If you’ve been noticing that your sleep has been disturbed or if you haven’t been getting enough of zzz time, you may expect daytime tiredness along with eye twitching. So if your eyelids have been bothering you lately, it may be wise to look at your sleep schedule.

Caffeine is a popular stimulant many of us drink to stay alert. But sometimes that surge of energy not only keeps you awake, but also causes your eyes to twitch. If you consume lots of coffee or even energy drinks on a daily basis, you may want to cut back in order to minimize eye twitching. Keep in mind that smoking and alcohol consumption can contribute to eye twitching, too.

Stress can play a large role in eye twitches, too. Stress-induced eye twitching can be more nerve-racking, as it may take place during important moments. For example, maybe you’re stressed out about putting a dinner party together. Well, now, not only are you trying to keep things under control, but your annoying eye twitch won’t stop either! All you can do here is handle stress at the best of your ability. And stop thinking about your eye twitch – otherwise, it will only add to the pressure of the moment. Relaxation techniques and other coping mechanisms should be utilized in order to lower stress, which in turn will reduce the eye twitch.

Although these three factors are the most common causes for eyelid twitching, other causes include mineral deficiencies like lack of magnesium, dry eyes, eye strain from looking at a screen, incorrect eye glass prescription, allergies, alcohol consumption, smoking, an underlying eye problem, jaw clenching or teeth grinding. In some cases, eye twitching can be an early symptom of a serious medical condition including hypoglycemia, Parkinson’s disease, Tourette’s syndrome, and neurological dysfunction. If eye twitching worsens or is accompanied by other symptoms, you should see your doctor to determine the exact cause.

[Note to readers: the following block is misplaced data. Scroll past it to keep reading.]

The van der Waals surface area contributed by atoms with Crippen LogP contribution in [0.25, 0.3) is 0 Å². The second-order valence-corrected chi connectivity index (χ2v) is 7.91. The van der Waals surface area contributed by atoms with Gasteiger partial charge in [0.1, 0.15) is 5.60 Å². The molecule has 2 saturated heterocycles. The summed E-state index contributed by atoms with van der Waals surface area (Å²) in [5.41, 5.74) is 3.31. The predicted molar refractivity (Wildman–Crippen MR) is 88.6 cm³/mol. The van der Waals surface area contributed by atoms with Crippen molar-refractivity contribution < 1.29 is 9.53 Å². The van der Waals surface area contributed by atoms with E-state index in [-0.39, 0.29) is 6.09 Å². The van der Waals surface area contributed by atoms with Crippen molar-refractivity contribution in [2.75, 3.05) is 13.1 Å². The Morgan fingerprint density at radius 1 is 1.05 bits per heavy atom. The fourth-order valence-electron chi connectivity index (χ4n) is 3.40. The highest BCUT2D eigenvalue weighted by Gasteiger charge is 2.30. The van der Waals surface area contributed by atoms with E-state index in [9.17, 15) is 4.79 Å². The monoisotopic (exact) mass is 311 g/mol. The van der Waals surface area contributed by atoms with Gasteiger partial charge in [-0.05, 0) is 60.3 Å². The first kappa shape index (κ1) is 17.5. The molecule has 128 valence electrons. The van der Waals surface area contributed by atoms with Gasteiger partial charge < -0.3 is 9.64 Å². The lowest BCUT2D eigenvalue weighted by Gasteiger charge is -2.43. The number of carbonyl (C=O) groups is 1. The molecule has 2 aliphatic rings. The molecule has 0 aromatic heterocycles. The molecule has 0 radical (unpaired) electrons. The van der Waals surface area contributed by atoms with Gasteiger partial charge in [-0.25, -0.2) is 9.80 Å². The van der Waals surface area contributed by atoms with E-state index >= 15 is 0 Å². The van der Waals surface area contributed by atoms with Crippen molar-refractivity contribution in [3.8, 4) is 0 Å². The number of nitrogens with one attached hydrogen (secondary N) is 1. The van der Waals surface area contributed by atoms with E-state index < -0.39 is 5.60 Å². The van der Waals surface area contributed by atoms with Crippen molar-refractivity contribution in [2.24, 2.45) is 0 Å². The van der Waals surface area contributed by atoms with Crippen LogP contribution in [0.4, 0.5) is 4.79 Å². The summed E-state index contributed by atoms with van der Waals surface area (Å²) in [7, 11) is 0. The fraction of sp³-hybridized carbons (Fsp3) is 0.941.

Treatment options for eyelid twitching

Treatment options for eyelid twitching depend on the underlying cause. For example, if excessive caffeine is causing your eyelids to twitch, you may need to cut back on your favorite drink. If fatigue or stress is the cause, then more rest or effective stress-reducing remedies are needed.

You may have to work towards getting more sleep, start drinking less caffeine, apply cold compresses to your eyes, make it a point to look away from screens often, reduce stress, use artificial tears and other eye drops, and ensure you are getting adequate nutrition. These are just some ways to address eyelid twitching, but treatment may vary based on the cause.

Proper treatment of eyelid twitches may also aid with prevention. For example, if you are sleeping more and, therefore, are well rested, you may be able to get rid of your existing eye twitching problem and avoid future occurrences.

Tips to manage your eye twitching

Apply hot and cold compresses to the eyelid Try acupuncture or massages to ease tension and reduce stress Reduce stress as best as possible Reduce your intake of caffeine Get more sleep Try a face steam

Source: Eyelid twitching causes, treatment, and prevention